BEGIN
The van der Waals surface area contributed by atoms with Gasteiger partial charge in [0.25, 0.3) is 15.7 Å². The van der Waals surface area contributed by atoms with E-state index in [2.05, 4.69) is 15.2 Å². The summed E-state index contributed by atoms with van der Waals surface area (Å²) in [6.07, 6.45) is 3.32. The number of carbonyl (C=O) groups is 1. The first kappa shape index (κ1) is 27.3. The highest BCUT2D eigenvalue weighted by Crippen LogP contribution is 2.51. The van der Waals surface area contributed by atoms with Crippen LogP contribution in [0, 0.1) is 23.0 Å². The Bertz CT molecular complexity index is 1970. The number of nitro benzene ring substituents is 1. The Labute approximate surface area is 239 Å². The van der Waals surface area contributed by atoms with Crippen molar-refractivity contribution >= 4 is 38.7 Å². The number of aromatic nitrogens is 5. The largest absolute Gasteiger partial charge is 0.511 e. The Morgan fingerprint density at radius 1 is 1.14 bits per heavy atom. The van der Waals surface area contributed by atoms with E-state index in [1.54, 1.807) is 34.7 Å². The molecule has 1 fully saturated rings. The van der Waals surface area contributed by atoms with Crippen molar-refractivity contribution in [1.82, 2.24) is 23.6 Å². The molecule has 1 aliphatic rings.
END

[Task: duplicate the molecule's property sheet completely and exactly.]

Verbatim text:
The van der Waals surface area contributed by atoms with Gasteiger partial charge in [0.25, 0.3) is 15.7 Å². The van der Waals surface area contributed by atoms with E-state index in [2.05, 4.69) is 15.2 Å². The summed E-state index contributed by atoms with van der Waals surface area (Å²) in [6.07, 6.45) is 3.32. The number of carbonyl (C=O) groups is 1. The first kappa shape index (κ1) is 27.3. The highest BCUT2D eigenvalue weighted by Crippen LogP contribution is 2.51. The van der Waals surface area contributed by atoms with Crippen LogP contribution in [0, 0.1) is 23.0 Å². The Bertz CT molecular complexity index is 1970. The number of nitro benzene ring substituents is 1. The Labute approximate surface area is 239 Å². The van der Waals surface area contributed by atoms with Crippen molar-refractivity contribution >= 4 is 38.7 Å². The number of aromatic nitrogens is 5. The largest absolute Gasteiger partial charge is 0.511 e. The Morgan fingerprint density at radius 1 is 1.14 bits per heavy atom. The van der Waals surface area contributed by atoms with E-state index in [1.54, 1.807) is 34.7 Å². The molecule has 1 fully saturated rings. The van der Waals surface area contributed by atoms with Crippen molar-refractivity contribution in [1.82, 2.24) is 23.6 Å². The molecule has 1 aliphatic rings.